This is where the both/and comes into play: by taking stock of where I am, of the valuable contributions I have already made and the sheer pleasure in being - in moving through the world moment to moment - there is a far better chance that when I meet my goals face to face, the contentment I long for will already be within me rather than grasped for just beyond my reach.
I don't remember what Google wormhole led me there, but a month back I came across a series of Youtube videos of many Hollywood actors essentially saying the same thing: having achieved what they thought they always wanted, they had never felt so empty. Because it didn't allow them to feel whole in the way they expected. This is probably why we fear our own success - because once we get it, and it doesn't make us as happy as we hoped it would, then what?!
That doesn't mean we resign ourselves to stagnation or complacency. In fact, I think it is the moment we cross the threshold of what we once considered (im)possible for us - I believe that is the moment of exhilaration. Taking the leap. Putting yourself out there, risking judgement or validation. Doing something that used to be terrifying for you. Overcoming shyness, self doubt and anxiety to get over yourself and try the thing you thought you might like to do, or at least, had a quiet suspicion that you could (maybe) do...
My favourite scene of any movie is in Sister Act 2 when Whoopi's choir is singing "Oh Happy Day" and she keeps luring the students out of their comfortable shells, to drop their cloaks of pride and inhibition and surpass the 'old guard' of their soul's habit (habit as in nun's outfit and modus operandi). When that slim young man in a cardigan steps forward, starts to belt it, walks into the crowd and finally reaches that impossibly high note that catches even the teacher off guard - my eyes well up just thinking about it. I cry every time.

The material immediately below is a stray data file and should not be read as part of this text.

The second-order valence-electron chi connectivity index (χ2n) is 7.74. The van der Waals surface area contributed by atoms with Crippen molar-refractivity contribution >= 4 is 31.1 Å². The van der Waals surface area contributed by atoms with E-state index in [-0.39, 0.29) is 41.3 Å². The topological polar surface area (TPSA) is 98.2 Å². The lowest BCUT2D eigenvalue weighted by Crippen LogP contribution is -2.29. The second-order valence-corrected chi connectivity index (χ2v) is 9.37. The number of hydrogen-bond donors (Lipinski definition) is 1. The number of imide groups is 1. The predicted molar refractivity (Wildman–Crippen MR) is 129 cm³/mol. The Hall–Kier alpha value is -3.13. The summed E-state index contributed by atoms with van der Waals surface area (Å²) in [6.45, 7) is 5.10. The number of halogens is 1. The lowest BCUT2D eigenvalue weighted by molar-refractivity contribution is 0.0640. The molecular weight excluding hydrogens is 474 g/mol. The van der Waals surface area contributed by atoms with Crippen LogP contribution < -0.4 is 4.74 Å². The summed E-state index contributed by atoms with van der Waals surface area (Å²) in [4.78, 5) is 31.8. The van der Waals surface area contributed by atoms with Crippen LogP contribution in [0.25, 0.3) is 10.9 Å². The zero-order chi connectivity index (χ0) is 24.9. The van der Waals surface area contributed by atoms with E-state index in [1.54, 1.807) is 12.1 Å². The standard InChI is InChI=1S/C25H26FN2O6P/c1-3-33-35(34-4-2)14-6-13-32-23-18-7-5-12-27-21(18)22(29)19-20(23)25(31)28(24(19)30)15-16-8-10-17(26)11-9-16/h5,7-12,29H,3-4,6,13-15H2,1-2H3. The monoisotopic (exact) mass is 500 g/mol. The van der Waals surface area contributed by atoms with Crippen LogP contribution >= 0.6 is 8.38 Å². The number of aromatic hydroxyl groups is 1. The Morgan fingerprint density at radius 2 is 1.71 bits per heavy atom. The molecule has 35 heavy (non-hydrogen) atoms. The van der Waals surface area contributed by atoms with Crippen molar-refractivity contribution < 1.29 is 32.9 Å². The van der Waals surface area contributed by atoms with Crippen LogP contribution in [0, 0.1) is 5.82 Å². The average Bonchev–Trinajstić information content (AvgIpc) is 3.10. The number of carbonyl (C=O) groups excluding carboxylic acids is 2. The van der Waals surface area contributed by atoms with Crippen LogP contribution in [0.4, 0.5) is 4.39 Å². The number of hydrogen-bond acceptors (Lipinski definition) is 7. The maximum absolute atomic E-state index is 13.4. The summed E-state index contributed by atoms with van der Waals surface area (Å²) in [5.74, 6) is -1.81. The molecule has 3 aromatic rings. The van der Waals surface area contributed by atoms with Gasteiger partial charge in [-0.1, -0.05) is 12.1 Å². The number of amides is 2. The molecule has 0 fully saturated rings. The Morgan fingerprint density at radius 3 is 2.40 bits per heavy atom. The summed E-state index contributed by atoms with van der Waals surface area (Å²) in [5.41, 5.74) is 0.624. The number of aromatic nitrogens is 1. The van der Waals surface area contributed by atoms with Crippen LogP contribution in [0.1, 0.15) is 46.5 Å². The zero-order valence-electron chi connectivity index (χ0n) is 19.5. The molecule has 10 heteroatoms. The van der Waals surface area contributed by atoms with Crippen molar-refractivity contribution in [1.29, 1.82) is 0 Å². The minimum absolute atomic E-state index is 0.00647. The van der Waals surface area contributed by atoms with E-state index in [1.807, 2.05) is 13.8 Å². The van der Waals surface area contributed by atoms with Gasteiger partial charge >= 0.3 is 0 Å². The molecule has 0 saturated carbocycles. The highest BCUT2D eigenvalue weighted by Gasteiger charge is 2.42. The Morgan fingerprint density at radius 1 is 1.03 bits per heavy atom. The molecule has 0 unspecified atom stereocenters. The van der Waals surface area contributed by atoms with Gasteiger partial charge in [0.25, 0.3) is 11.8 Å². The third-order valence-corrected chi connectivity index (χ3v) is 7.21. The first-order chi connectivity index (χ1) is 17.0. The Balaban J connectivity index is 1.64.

This scene, and similar scenes, have always been my release. I don't cry easily but these are the moments in cinema, TV and books that hook me. It's the self overcoming. And it's not measurable in terms of defined accolades, a Pulitzer or Nobel Prize - it's not a certificate or a statue on the shelf. It may be. But not necessarily. It will look differently for everyone.
I told a client today that for her to charge $37 for her first offering, that she has so far given for free to gain experience, is the equivalent of a major leap forward, professionally and personally. It does not matter if other practitioners charge 100x more or if no one buys her service, what matters is that for her this feels like the next step and is a bit frightening. She intuitively came up with that price but stepping her foot over the threshold feels like a big deal. And the same tears want to return to my eyes. Because I know what it's like to put myself out there - again and again, really - I know the joy of breaking through and I also know the frustration of longing for that more than anything.
The next steps continue. The thresholds change. The landscape evolves and so do the landmarks of success. But our own personal, private, individual and yet universal moments of breaking through are the only destination points that will ever make our souls cry the happy tears. For some that may mean finally retiring and redecorating their living room. For others it's publishing their first book.
The one that gets me every time is singing in a higher octave than you thought you could. And knowing that, when we risk being vulnerable, when we accept the possibility of failure, there is no greater joy than to surprise yourself.